Earlier this year, our marketing director authored a post that touched on this subject and quoted Satya Nadella’s definition of Digital Transformation as “the process of taking your company where it stands now and adapting/transforming the way it does business by integrating the technology to increase efficiency and effectiveness.” I believe that’s spot on.
I see digital transformation as companies evolving the way they operate, or as Satya says “transforming the way they do business”, to be successful in an increasingly digital business ecosystem. For SBS Group, it often means helping our customers architect their technology environment to support positive digital engagement with their customers, employees and other stakeholders. It almost always includes helping them take advantage of cloud services available today that outperform the traditional server room.
How Digital Transformation is changing ERP, CRM and other business management systems
When you change how a company does business, you effectively “disrupt” the current state of that business. Upgrading to a faster system or adding features isn’t really all that disruptive to the business (even though implementations can be annoying for a time). Replacing an ERP system with a newer, faster system often just results in more efficient automation of the same inefficient processes, or as I have heard and said many times applying technology to bad business processes only results in faster bad processes.
Dynamics 365: It is for this reason, that Microsoft has reimagined their ERP and CRM offerings. Instead of enormous all-in-one systems that build on top of old ideas, they’ve broken their offerings into smaller systems that can be delivered more efficiently and cost-effectively through the cloud. And, have fundamentally re-architected them to support businesses on a customers’ terms – including mobile devices and broader access to data.
ERP and CRM have been broken into more usable cloud components that can be implemented quicker and at times that make sense to buyers. Through the common data model, built-in BI, analytics, Flow, IoT and other components all the systems work together as one system. ERP and CRM are now:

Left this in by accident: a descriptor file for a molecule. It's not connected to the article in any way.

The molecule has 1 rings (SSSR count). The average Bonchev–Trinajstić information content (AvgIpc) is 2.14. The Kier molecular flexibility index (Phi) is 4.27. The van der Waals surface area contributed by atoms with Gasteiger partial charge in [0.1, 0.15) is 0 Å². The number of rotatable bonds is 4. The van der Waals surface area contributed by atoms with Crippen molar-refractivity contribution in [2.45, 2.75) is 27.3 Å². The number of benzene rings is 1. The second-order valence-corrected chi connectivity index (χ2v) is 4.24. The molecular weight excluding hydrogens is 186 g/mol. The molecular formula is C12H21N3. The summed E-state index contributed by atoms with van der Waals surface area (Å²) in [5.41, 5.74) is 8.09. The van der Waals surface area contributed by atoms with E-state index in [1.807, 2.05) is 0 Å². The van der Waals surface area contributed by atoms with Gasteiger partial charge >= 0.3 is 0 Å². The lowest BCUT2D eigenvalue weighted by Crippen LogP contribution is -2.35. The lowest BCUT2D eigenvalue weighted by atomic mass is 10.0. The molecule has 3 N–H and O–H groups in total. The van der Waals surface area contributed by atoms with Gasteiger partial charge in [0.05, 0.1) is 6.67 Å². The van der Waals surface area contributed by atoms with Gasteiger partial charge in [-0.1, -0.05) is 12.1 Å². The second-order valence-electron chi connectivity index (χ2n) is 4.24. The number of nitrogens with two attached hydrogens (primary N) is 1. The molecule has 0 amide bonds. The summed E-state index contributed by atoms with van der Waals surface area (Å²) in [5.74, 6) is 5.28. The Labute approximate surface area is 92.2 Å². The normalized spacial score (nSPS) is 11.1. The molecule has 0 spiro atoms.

- Dynamics 365 for Sales
- Dynamics 365 for Customer Service
- Dynamics 365 for Marketing
- Dynamics 365 for Field Service
- Dynamics 365 for Project Service Automation
- Dynamics 365 for Finance and Operations
- Dynamics 365 for Retail
- Dynamics 365 for Talent
Microsoft 365: Just announced this week, Microsoft 365 represents a fundamental shift in how Microsoft will design, build and go to market to address customer needs for a modern workplace. It’s a more cohesive approach and reflects the shift partners and customers are making — from viewing productivity, security and device management as individual workloads to seeking a comprehensive approach to secure productivity.
Again, what does this have to do with me?
Don’t get caught up in the hype. Just remember that business are moving quickly to evolve and compete in an increasingly digital ecosystem. Technology makers, providers and services companies are changing as well.
As you make plans for technology in your company, remember that “digital transformation” is often used as a buzzword, but that doesn’t mean it doesn’t represent something important to you. Think about how your business will need to adapt then look beyond the next versions of your current systems to invest.
Chief Solution Strategist, SBS Group
Robbie Morrison has spent nearly 20 years helping customers build and deploy elegant technology and business solutions. From start-ups to enterprise-class organizations worldwide, his knowledge of the Microsoft Dynamics ecosystem and products helps SBS Group customers maximize ROI on technology investments.
Today, Robbie serves SBS Group customers in his role as Chief Solution Strategist where he provides thought leadership and manages the development of B2B solutions. Robbie received his MBA from the University of Georgia, Terry College of Business.